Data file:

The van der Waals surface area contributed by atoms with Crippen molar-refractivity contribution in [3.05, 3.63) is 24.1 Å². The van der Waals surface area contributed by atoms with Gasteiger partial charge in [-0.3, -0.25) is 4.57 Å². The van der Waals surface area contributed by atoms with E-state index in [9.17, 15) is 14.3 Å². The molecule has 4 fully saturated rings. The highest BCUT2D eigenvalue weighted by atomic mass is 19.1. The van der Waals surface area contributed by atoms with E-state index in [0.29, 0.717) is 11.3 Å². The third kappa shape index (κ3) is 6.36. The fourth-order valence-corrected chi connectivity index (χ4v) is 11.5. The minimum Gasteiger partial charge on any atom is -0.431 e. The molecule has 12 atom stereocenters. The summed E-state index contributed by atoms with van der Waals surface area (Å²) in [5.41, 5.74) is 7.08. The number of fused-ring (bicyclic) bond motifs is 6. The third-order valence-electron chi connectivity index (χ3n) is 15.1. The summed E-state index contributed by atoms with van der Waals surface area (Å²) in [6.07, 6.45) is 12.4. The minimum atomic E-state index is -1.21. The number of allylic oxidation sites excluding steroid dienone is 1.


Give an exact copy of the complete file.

The van der Waals surface area contributed by atoms with Crippen molar-refractivity contribution in [3.05, 3.63) is 24.1 Å². The van der Waals surface area contributed by atoms with Gasteiger partial charge in [-0.3, -0.25) is 4.57 Å². The van der Waals surface area contributed by atoms with E-state index in [9.17, 15) is 14.3 Å². The molecule has 4 fully saturated rings. The highest BCUT2D eigenvalue weighted by atomic mass is 19.1. The van der Waals surface area contributed by atoms with E-state index in [0.29, 0.717) is 11.3 Å². The third kappa shape index (κ3) is 6.36. The fourth-order valence-corrected chi connectivity index (χ4v) is 11.5. The minimum Gasteiger partial charge on any atom is -0.431 e. The molecule has 12 atom stereocenters. The summed E-state index contributed by atoms with van der Waals surface area (Å²) in [5.41, 5.74) is 7.08. The number of fused-ring (bicyclic) bond motifs is 6. The third-order valence-electron chi connectivity index (χ3n) is 15.1. The summed E-state index contributed by atoms with van der Waals surface area (Å²) in [6.07, 6.45) is 12.4. The minimum atomic E-state index is -1.21. The number of allylic oxidation sites excluding steroid dienone is 1.